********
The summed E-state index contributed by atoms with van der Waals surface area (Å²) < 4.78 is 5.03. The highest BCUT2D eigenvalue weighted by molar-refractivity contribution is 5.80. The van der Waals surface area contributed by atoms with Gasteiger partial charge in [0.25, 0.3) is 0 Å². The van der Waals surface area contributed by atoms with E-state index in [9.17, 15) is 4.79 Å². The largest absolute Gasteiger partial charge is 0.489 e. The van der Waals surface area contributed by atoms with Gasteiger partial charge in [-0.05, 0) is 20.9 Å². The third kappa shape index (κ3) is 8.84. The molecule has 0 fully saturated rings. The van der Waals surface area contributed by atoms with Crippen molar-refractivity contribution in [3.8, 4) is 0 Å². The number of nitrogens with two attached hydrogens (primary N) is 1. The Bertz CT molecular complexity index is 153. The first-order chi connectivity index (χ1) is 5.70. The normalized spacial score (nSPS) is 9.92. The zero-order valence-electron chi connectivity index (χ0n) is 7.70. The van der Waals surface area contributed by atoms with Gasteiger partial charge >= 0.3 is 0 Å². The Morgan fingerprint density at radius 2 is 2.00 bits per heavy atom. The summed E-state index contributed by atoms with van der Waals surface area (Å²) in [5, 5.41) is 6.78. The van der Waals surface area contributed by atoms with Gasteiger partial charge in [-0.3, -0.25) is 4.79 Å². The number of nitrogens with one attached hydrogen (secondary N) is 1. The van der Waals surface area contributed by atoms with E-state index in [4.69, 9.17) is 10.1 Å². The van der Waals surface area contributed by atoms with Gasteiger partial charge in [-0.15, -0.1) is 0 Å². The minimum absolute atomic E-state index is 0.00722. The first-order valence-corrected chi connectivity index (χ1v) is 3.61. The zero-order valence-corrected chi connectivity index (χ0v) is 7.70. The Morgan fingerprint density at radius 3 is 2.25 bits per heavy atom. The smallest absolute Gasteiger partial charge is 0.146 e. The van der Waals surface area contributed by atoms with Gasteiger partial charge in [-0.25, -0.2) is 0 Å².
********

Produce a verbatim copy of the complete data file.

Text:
The summed E-state index contributed by atoms with van der Waals surface area (Å²) < 4.78 is 5.03. The highest BCUT2D eigenvalue weighted by molar-refractivity contribution is 5.80. The van der Waals surface area contributed by atoms with Gasteiger partial charge in [0.25, 0.3) is 0 Å². The van der Waals surface area contributed by atoms with E-state index in [9.17, 15) is 4.79 Å². The largest absolute Gasteiger partial charge is 0.489 e. The van der Waals surface area contributed by atoms with Gasteiger partial charge in [-0.05, 0) is 20.9 Å². The third kappa shape index (κ3) is 8.84. The molecule has 0 fully saturated rings. The van der Waals surface area contributed by atoms with Crippen molar-refractivity contribution in [3.8, 4) is 0 Å². The number of nitrogens with two attached hydrogens (primary N) is 1. The Bertz CT molecular complexity index is 153. The first-order chi connectivity index (χ1) is 5.70. The normalized spacial score (nSPS) is 9.92. The zero-order valence-electron chi connectivity index (χ0n) is 7.70. The van der Waals surface area contributed by atoms with Gasteiger partial charge >= 0.3 is 0 Å². The Morgan fingerprint density at radius 2 is 2.00 bits per heavy atom. The summed E-state index contributed by atoms with van der Waals surface area (Å²) in [5, 5.41) is 6.78. The van der Waals surface area contributed by atoms with Gasteiger partial charge in [-0.3, -0.25) is 4.79 Å². The number of nitrogens with one attached hydrogen (secondary N) is 1. The van der Waals surface area contributed by atoms with E-state index in [4.69, 9.17) is 10.1 Å². The van der Waals surface area contributed by atoms with Gasteiger partial charge in [-0.15, -0.1) is 0 Å². The minimum absolute atomic E-state index is 0.00722. The first-order valence-corrected chi connectivity index (χ1v) is 3.61. The zero-order valence-corrected chi connectivity index (χ0v) is 7.70. The Morgan fingerprint density at radius 3 is 2.25 bits per heavy atom. The smallest absolute Gasteiger partial charge is 0.146 e. The van der Waals surface area contributed by atoms with Gasteiger partial charge in [-0.25, -0.2) is 0 Å².